Shah Jahan survived his confinement by nearly eight years and the disgraceful manner of his burial (Exhibit No.5)will ever remain a stigma on this unscrupulous son Aurangzeb’s advent to the throne in his father’s life time was not welcomed by the people of India, because of the treacherous manner it was achieved; , but public opinion became all the more hostile towards him when Prince Dara Shukoh, the favourite son of Shah Jahan, the translator of the Upanishads (Exhibit No.2), and a truly liberal and enlightened Musalman, was taken prisoner on the Indian border, as he was going to Persia. Dara was paraded in a most undignified manner on the streets of Delhi on 29th August 1659. The French Doctor, Bernier, was an eye-witness to the scene and was deeply moved by the popular sympathy for Dara (Exhibit No.3) which so much alarmed Aurangzeb that he contrived to have a decree from his Clerics announcing death-sentence for his elder brother on the charge of apostasy (Exhibit No.4).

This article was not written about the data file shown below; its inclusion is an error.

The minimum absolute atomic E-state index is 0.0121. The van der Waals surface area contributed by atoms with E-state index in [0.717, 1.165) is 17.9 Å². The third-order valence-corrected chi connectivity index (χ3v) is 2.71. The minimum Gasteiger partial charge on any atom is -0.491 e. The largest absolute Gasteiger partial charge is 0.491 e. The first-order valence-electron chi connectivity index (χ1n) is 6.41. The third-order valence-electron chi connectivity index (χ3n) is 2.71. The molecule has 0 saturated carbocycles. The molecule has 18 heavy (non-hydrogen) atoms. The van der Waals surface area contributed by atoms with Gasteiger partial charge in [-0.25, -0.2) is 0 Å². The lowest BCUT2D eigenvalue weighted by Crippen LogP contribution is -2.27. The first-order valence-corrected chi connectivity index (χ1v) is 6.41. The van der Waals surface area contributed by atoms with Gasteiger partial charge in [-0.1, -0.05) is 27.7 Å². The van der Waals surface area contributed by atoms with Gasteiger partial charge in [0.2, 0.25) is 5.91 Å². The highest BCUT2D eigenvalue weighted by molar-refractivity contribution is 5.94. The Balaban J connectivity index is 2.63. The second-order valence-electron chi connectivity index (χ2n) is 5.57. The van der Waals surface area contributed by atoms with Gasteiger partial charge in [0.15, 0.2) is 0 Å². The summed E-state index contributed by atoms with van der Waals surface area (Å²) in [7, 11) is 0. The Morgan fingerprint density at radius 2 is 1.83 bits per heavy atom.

Throughout the War of Succession, Aurangzeb had maintained that he was not interested in acquiring the throne and that his only object was to ward off the threat to Islam, which was inevitable in case Dara Shukoh came to power. Many, including his brother Murad, were deceived by this posture. After his formal accession in Delhi (5th June 1659) he posed as a defender of Islam who would rule according to the directions of the Shariat, and with the advice of the Clerics or Ulama for whom the doctrines, rules, principles and directives, as laid down and interpreted in the 7th and 8th century Arabia, Persia and Iraq, were inviolable and unchangeable in all conditions, in all countries, and for all times to come.